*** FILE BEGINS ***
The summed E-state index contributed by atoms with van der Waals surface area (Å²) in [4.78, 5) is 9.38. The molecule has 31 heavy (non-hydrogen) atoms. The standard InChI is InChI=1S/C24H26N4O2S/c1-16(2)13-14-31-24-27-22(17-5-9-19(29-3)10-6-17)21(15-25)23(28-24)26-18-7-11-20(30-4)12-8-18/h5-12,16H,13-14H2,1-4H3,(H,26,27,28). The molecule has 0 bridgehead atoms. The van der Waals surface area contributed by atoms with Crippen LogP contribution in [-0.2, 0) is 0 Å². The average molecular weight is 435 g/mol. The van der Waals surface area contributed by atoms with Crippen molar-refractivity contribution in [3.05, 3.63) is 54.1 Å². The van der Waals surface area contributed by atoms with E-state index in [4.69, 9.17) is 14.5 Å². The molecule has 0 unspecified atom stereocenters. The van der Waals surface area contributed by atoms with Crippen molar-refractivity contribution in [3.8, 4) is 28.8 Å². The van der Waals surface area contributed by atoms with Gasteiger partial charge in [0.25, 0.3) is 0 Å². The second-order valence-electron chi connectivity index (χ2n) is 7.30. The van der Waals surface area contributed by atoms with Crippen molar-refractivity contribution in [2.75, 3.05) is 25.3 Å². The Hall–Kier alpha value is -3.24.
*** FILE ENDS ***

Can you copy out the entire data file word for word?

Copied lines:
The summed E-state index contributed by atoms with van der Waals surface area (Å²) in [4.78, 5) is 9.38. The molecule has 31 heavy (non-hydrogen) atoms. The standard InChI is InChI=1S/C24H26N4O2S/c1-16(2)13-14-31-24-27-22(17-5-9-19(29-3)10-6-17)21(15-25)23(28-24)26-18-7-11-20(30-4)12-8-18/h5-12,16H,13-14H2,1-4H3,(H,26,27,28). The molecule has 0 bridgehead atoms. The van der Waals surface area contributed by atoms with Crippen LogP contribution in [-0.2, 0) is 0 Å². The average molecular weight is 435 g/mol. The van der Waals surface area contributed by atoms with Crippen molar-refractivity contribution in [3.05, 3.63) is 54.1 Å². The van der Waals surface area contributed by atoms with E-state index in [4.69, 9.17) is 14.5 Å². The molecule has 0 unspecified atom stereocenters. The van der Waals surface area contributed by atoms with Crippen molar-refractivity contribution in [3.8, 4) is 28.8 Å². The van der Waals surface area contributed by atoms with Gasteiger partial charge in [0.25, 0.3) is 0 Å². The second-order valence-electron chi connectivity index (χ2n) is 7.30. The van der Waals surface area contributed by atoms with Crippen molar-refractivity contribution in [2.75, 3.05) is 25.3 Å². The Hall–Kier alpha value is -3.24.